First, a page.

Ray Damadian used his large-bore scanner “Indomitable” to acquire the first MR image of the human body in 1977. One of his postdoctoral students at the time, Lawrence Minkoff, sat in the coil for four hours while a single slice through the torso was acquired (originally, they had tried to use Damadian himself, but he was not skinny enough to fit into the coil—although he was not by any means obese, just a large, healthy man with a very small MR coil!). Voxels were acquired one at a time; two minutes were required for the acquisition of each voxel and a total of 106 voxels were acquired. Indomitable’s magnetic field was only .05 Tesla—compare that to today’s typical scanner, which is usually 1.5 or 3 T. (For comparison, the earth’s magnetic field is approximately .00005 T).
Anyway, I kind of geeked out a little bit when I saw these images. It is amazing to me the amount of work and time and genius, really, that went into creating that single, low-resolution image. And yet, the technology rapidly revolutionized medicine and science, particularly neuroscience. Thanks, Ray Damadian!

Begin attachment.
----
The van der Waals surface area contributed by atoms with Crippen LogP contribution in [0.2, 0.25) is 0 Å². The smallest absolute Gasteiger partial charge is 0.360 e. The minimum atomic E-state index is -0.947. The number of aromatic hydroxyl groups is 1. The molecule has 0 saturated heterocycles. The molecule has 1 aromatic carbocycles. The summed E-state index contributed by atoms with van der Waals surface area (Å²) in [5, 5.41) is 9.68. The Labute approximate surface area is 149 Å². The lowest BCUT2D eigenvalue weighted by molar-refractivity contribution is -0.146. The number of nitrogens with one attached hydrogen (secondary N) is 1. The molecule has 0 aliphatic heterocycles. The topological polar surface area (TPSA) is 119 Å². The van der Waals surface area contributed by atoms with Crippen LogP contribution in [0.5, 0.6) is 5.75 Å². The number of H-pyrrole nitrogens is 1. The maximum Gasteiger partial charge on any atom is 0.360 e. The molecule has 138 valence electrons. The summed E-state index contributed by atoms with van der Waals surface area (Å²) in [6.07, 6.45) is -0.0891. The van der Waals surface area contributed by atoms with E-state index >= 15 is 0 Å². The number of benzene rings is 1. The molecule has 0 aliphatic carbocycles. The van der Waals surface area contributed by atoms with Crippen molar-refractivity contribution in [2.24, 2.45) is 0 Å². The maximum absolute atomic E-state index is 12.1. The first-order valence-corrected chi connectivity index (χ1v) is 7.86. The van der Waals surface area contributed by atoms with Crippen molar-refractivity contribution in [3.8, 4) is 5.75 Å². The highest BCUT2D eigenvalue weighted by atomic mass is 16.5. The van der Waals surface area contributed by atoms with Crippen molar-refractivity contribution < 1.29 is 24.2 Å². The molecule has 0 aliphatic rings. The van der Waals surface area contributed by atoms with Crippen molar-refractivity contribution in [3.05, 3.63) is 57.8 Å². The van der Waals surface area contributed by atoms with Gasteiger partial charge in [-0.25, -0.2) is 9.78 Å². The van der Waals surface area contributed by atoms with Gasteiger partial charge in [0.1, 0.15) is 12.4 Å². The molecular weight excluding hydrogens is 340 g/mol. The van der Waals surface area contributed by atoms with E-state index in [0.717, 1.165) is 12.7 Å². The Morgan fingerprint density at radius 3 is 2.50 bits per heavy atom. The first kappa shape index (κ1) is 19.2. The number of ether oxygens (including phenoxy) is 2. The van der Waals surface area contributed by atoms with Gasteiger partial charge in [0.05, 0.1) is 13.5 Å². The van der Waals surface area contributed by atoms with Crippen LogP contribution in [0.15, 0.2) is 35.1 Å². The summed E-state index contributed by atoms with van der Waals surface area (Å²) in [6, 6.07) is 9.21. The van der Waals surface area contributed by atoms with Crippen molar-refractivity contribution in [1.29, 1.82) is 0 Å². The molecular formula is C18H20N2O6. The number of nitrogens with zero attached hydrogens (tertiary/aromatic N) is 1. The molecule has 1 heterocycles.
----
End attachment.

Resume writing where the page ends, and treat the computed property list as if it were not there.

—> Damadian, R., Goldsmith, M., & Minkoff, L. (1977). NMR in cancer: XVI. FONAR image of the live human body. Physiol. Chem. Phys., 9, 97-108.
If you want to read more, I highly recommend the following textbook, which provides a great intro to the history, science, and practice of fMRI:
—>Huettel, S. A., Song, A. W., & McCarthy, G. (Eds.). (2009). Functional Magnetic Resonance Imaging. (2nd Ed.). Sunderland, MA: Sinauer Associates, Inc.
A photo of Phineas Gage has been discovered! Gage is one of the most famous case studies in psychology and neuroscience, due to his survival of an accidental explosion that drove a tamping iron through his skull. The giant rod passed directly through his frontal lobe, and despite his physical recovery, Gage was never the same. His personality was greatly altered thereafter; he became emotionally labile, vulgar, and unable to hold down a steady job. His story is really kind of tragic; he survived, but the pleasant, well-liked person that he had been before the accident disappeared. Read more about the discovery by the Wilguses, who posted the photo on flickr, and about Gage himself.
This gives you an idea of how the image is constructed…